LONDON, ONT -- Impark’s customer service reputation could stand in the way of the company taking over municipal parking enforcement in London.

The Community and Protective Services (CAPS) Committee was deadlocked (3-3) on a recommendation to award a three-year contract to Impark after the company won a competitive tendering process conducted by city staff.

“I don’t feel we’ve done our due diligence on this based on the public feedback received since this report became public,” explained Councillor Shawn Lewis who voted against recommending Impark.

Councillor Lewis argued that the tendering process may have undervalued the importance of customer service when it recommended Impark over other bidders.

“The public in London does not agree that the emphasis will be on customer service, and I share their concern,” he added.

Impark, Imperial Parking Canada Corporation, submitted a total annual cost of $1.07 million to provide municipal parking enforcement staff for each of the next three years.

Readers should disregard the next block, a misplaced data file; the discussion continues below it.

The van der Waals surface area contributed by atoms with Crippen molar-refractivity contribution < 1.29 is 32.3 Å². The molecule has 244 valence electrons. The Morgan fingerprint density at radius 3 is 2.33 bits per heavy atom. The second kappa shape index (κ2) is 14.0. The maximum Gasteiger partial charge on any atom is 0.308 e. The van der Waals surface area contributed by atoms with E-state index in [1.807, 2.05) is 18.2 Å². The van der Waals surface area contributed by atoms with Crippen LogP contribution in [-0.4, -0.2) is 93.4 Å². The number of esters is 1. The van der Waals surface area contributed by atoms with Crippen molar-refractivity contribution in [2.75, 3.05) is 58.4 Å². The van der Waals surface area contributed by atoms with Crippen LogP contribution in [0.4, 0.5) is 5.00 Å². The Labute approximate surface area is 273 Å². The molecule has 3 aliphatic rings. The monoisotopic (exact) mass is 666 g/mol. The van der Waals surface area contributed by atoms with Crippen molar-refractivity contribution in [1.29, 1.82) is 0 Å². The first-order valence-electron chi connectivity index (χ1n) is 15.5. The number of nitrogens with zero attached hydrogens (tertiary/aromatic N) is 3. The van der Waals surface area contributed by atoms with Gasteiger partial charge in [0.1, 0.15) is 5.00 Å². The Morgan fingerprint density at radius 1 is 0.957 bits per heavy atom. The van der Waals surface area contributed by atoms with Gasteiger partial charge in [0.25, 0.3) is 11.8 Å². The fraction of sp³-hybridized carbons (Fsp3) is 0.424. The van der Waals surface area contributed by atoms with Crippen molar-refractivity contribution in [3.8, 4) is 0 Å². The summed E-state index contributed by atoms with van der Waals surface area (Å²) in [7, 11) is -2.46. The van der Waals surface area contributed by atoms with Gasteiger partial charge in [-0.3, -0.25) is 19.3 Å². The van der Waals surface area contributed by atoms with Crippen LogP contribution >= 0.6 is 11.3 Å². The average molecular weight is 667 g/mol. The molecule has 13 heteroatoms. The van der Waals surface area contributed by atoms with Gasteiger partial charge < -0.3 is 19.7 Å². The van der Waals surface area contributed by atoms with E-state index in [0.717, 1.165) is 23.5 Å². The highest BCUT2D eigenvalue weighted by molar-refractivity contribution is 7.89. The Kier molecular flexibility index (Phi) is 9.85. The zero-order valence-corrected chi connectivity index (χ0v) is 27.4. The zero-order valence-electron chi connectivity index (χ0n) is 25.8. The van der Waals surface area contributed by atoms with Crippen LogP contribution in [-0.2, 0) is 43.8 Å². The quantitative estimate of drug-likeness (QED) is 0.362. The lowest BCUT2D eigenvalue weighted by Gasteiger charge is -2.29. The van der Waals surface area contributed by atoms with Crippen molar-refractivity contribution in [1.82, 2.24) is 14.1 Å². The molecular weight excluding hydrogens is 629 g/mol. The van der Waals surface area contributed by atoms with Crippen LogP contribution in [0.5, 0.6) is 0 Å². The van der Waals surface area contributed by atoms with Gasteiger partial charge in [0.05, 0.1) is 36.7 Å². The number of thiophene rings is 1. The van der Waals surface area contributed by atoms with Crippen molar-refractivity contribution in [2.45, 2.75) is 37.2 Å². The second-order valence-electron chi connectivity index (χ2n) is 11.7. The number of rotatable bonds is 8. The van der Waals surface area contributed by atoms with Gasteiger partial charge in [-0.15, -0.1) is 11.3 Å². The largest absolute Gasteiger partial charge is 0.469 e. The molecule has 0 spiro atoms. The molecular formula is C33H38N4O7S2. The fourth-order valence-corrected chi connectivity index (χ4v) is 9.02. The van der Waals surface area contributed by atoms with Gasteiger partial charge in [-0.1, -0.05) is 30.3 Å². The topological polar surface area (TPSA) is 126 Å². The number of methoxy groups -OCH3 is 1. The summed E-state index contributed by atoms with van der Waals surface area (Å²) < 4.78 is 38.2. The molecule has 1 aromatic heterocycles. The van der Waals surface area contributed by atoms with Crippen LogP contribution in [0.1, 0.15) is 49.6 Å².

City hall would have an option to renew the contract for two additional years.

After evaluating the bids of three short-listed companies, Impark was the proponent with the highest score, demonstrating their ability to fully meet the city’s requirements.

Municipal parking enforcement has been contracted to the Commissionaires for 30 years.

The current contract expires December 31, 2020.

The two most recent contracts were only negotiated with the Commissionaires, so the previous city council recommended this contract be tendered.

Councillor Phil Squire warned against politicians meddling in a tendering process.

“Politicians should not get involved in the procurement process because then you have people lobbying you for city contracts,” explained Councillor Squire.

The deadlock at CAPS Committee means the report goes to Council with no recommendation.

Council will make a decision October 13.

If Impark is not chosen by Council, the company has the right to appeal.